Here’s the million-dollar question: When you feel that you’re being tossed without mercy upon the stormy waves of fate, what do you do?
Over the last two weeks, five of my closest friends have confided some degree of epistemic ennui about their lot in life. To varying degrees, they feel adrift — that they’re not on the right path.
I suppose most people have been similarly situated; I know I have been. With great fascination, I am watching each of these people work through their self-doubt. Each has a different level of self-understanding; each is taking a different approach.
My counsel to most of them has been relatively simple: When you’re lost at sea, sail in a straight line until you find the shore.
It’s interesting, though. I’ve long been of the opinion that contemporary culture and human nature have been increasingly at odds, and that at some point, there will be conflict on a massive scale because of it. The basic human tendency to roam, for example, is more and more limited by the anchors of modern society — things like credit and criminal reports that cannot be outrun, and relationships that linger beyond natural levels. We have built a society intended to elevate us above our base natures, but which has isolated us from most of our instinctive behavior. A correction is inevitable. I think part of a correction occurred during the first half of the last century — genocide and war are rooted as much in psychology as in politics, and the brutality of the Holocaust and the genocide in the Balkans and Rwanda can be explained succinctly in terms of collective outbursts of aggression inexpertly pent-up by modern society.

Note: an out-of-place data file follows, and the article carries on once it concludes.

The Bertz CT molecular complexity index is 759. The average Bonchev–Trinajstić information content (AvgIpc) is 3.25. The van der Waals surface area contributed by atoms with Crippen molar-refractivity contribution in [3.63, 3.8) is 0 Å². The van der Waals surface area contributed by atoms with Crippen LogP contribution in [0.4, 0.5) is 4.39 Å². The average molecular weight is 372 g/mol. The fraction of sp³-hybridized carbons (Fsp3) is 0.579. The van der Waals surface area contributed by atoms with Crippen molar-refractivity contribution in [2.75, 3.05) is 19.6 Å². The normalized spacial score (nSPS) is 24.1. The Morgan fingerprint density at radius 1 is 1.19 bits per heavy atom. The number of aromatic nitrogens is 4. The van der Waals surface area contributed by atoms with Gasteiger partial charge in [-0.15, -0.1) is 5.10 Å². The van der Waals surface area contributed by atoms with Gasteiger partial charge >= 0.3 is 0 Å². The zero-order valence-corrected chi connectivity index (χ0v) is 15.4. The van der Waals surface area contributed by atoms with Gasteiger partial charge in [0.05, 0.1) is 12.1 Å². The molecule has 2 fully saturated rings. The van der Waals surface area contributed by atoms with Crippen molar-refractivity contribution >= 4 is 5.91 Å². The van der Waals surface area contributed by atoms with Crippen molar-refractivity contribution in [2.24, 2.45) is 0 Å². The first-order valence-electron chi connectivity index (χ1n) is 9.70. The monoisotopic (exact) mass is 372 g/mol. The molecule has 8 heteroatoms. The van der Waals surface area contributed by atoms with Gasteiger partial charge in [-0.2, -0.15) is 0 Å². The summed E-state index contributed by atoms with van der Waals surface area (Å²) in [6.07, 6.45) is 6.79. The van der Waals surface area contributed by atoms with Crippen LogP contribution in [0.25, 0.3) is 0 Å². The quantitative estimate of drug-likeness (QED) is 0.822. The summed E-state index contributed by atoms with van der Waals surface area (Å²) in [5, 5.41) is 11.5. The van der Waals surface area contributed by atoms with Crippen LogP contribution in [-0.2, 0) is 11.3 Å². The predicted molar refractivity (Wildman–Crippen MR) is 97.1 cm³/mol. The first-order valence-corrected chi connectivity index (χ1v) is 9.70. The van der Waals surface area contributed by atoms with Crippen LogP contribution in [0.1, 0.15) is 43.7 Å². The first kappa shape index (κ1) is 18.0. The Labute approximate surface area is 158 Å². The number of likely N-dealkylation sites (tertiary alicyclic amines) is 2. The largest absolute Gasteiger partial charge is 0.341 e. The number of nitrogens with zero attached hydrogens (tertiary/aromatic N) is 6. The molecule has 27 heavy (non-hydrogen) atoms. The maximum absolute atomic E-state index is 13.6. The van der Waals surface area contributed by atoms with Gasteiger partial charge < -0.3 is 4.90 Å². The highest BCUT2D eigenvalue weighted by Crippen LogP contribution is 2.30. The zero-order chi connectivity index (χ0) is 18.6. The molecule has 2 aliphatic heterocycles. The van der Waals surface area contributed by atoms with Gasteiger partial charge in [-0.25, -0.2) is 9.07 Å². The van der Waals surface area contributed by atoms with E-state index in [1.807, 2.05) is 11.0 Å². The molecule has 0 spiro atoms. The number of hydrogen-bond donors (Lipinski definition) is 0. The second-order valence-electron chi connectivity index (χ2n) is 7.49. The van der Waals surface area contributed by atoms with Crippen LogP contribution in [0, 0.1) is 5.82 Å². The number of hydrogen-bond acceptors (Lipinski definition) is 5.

On a personal level, my friends are struggling with their identity in a world beyond their control. Perhaps, just perhaps, the problem is less with them and more with a society that has grown too far beyond many people’s ability to reconcile.